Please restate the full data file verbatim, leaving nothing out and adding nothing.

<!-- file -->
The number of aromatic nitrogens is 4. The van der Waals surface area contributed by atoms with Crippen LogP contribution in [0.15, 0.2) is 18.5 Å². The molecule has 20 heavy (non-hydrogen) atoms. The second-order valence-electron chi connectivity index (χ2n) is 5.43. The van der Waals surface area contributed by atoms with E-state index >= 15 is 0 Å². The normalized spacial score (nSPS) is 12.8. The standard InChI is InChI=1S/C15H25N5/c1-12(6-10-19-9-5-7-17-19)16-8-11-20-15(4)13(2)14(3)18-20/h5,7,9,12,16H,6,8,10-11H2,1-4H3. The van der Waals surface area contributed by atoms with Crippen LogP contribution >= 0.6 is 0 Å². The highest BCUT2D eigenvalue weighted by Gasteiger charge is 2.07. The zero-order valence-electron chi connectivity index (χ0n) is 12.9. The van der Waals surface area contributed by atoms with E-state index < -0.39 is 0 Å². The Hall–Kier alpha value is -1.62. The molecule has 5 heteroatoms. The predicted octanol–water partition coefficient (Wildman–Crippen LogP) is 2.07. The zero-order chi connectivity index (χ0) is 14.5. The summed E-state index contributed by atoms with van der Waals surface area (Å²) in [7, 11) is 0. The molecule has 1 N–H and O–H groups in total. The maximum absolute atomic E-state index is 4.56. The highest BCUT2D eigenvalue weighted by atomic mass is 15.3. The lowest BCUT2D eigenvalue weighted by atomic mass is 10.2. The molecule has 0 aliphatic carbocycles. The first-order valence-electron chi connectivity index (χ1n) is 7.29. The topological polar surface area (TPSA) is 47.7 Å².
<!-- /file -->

The number of aromatic nitrogens is 4. The van der Waals surface area contributed by atoms with Crippen LogP contribution in [0.15, 0.2) is 18.5 Å². The molecule has 20 heavy (non-hydrogen) atoms. The second-order valence-electron chi connectivity index (χ2n) is 5.43. The van der Waals surface area contributed by atoms with E-state index >= 15 is 0 Å². The normalized spacial score (nSPS) is 12.8. The standard InChI is InChI=1S/C15H25N5/c1-12(6-10-19-9-5-7-17-19)16-8-11-20-15(4)13(2)14(3)18-20/h5,7,9,12,16H,6,8,10-11H2,1-4H3. The van der Waals surface area contributed by atoms with Crippen LogP contribution >= 0.6 is 0 Å². The highest BCUT2D eigenvalue weighted by Gasteiger charge is 2.07. The zero-order valence-electron chi connectivity index (χ0n) is 12.9. The van der Waals surface area contributed by atoms with E-state index < -0.39 is 0 Å². The Hall–Kier alpha value is -1.62. The molecule has 5 heteroatoms. The predicted octanol–water partition coefficient (Wildman–Crippen LogP) is 2.07. The zero-order chi connectivity index (χ0) is 14.5. The summed E-state index contributed by atoms with van der Waals surface area (Å²) in [7, 11) is 0. The molecule has 1 N–H and O–H groups in total. The maximum absolute atomic E-state index is 4.56. The highest BCUT2D eigenvalue weighted by atomic mass is 15.3. The lowest BCUT2D eigenvalue weighted by atomic mass is 10.2. The molecule has 0 aliphatic carbocycles. The first-order valence-electron chi connectivity index (χ1n) is 7.29. The topological polar surface area (TPSA) is 47.7 Å².